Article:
Lending Stream: the 'manageable alternative' to payday loans
Firms like Lending Stream present their short-term loans as an alternative to payday loans. But are they really?
Payday loans have had a lot of negative press over the last year because of their sky-high interest rates and misleading adverts.
The idea behind them is to tide people over until their next pay cheque, but more often than not the people borrowing are not in a position to repay the loan in such a short time frame and get hit with excessive fees and charges.
Right now a million people take out a payday loan each month and with utility prices rising and high inflation it’s likely this number will rise.
Now, instead of payday loans, a new type of longer six-month loan has appeared. But is it just as risky?
The six-month loan
Companies such as Lending Stream advertise as a ‘more manageable alternative to payday loans’ and offer loans which can be paid back over six months.
Typically traditional payday loan companies such as Wonga require a loan to be repaid between 10 and 40 days, leaving the borrower with a very short window to find the funds to repay the debt. Lending Stream has a longer payback period.
You can still get the money quickly - within 10 minutes - but it’ll cost you £15.
Although Lending Stream may appear to be a more flexible lender, when I read the small print it all looked very familiar. Starting with a typical APR of 3,378.1%, this is a very expensive way to borrow cash.
The difference with this kind of loan company is you can choose how much you pay each month - for example £20 one month and £80 the next. However this doesn’t excuse the fact the interest rates are far higher than that of most standard personal loans and credit cards.
The whole point of short-term loans is supposed to be that they are there in case you need emergency cash, perhaps because your boiler has blown and you don't have savings to turn to. Sadly, according to the images used on the Lending Stream home page, acceptable reasons for going for a short-term loan include football costs and music festivals. Not exactly an emergency.
What other options are there?
When faced with the stringent loan market, payday loans do seem attractive, especially if there doesn’t seem any other way to meet your monthly bills.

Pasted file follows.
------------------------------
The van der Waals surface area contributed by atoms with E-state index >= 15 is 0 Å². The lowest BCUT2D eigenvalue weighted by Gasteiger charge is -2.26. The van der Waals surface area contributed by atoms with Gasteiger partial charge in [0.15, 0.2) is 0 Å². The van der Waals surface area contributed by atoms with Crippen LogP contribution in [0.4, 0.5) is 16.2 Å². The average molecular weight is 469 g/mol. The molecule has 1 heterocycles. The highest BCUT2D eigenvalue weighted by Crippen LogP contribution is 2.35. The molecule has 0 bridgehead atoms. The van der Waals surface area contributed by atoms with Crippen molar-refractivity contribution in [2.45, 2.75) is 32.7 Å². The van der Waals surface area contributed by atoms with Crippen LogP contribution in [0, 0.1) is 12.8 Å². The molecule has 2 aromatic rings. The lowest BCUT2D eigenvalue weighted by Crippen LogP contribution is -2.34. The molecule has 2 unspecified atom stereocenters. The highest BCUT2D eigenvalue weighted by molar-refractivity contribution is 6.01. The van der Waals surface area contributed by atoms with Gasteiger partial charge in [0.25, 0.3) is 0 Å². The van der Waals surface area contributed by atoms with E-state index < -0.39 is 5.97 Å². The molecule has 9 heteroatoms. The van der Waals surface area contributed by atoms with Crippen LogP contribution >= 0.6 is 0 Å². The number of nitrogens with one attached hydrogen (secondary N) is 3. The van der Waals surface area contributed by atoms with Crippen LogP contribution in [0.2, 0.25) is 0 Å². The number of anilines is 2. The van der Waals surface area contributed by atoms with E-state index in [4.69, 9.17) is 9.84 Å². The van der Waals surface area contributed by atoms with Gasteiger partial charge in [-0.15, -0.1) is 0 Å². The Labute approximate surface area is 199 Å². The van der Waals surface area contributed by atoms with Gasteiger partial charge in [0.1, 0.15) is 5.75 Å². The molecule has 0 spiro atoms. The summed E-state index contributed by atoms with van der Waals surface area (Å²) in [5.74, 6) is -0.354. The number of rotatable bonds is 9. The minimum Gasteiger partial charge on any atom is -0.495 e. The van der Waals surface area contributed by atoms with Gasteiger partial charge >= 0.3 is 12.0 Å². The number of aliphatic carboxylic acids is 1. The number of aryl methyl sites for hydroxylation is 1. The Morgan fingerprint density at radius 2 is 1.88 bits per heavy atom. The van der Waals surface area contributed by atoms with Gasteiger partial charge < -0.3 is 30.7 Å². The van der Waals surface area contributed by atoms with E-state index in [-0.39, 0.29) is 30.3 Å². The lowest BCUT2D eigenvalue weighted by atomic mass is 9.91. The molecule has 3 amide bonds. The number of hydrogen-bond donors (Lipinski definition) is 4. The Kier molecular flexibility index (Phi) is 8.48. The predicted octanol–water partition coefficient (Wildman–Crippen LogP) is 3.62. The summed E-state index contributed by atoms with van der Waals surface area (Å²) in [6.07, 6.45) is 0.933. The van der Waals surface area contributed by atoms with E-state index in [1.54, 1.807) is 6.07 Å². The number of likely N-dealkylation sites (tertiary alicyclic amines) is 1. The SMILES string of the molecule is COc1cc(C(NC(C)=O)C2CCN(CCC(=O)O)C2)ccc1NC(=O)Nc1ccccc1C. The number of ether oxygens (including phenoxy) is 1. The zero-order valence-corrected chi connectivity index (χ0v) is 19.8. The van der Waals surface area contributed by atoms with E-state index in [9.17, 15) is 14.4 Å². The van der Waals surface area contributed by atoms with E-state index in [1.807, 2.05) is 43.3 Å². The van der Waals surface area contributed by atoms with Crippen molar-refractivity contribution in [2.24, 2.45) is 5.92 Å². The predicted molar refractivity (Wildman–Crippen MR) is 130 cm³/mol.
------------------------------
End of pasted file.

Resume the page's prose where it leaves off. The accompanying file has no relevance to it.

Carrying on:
Our article on the best alternatives lists all kinds of things you can do before resorting to these loans.
A loan from the high street banks
Taking out a personal loan from your bank is a much cheaper way of borrowing because the rates are far lower. A loan of £10,000 with Derbyshire BS for example has a typical APR of 5.6% while with Tesco Bank and Clydesdale Bank this is slightly higher at 5.7%.
However, the major problem here is these loans have a strict criteria and only certain borrowers, usually those with a good credit record, will be approved. Even when this has happened the process isn’t instant and can take a few weeks for the money to enter your bank account.
Another option for people who need a short-term cash supply is a credit card. There are balance transfer cards which mean you pay 0% interest on any debt on the card for a certain period of time and there are also 0% purchase cards, so you don’t pay interest on anything you buy on the card for many months.
These work well in theory and the rates are far lower than you’ll find in the short-term loan market, but again they only work if you’re able to pay the debt off in the given time, such as the 23 months with the Barclaycard Platinum Visa.
You also need to be approved for the card in the first place and as most cards with the lowest rates and longest 0% period are only reserved for those with a squeaky clean record, they're not an option for many.
One option if you’re left out by the main stream lenders is a credit builder card. Although the interest rate on these is high, typically around 29%, they work by helping you to improve your credit rating. However, to avoid the steep interest payments you need to make sure you clear the debt every month.
This is where short-term loans and payday loans find their market, people who may have been rejected elsewhere and in desperate need of help.
Free financial advice
If you’re in severe financial difficulty a charity such as the Consumer Credit Counselling Service (CCCS) is a good place to start.
It offers free advice and debt management plans and is worth speaking to before verging into any type of short-term loan.
For more places to find free support and advice, see Where to get free debt advice.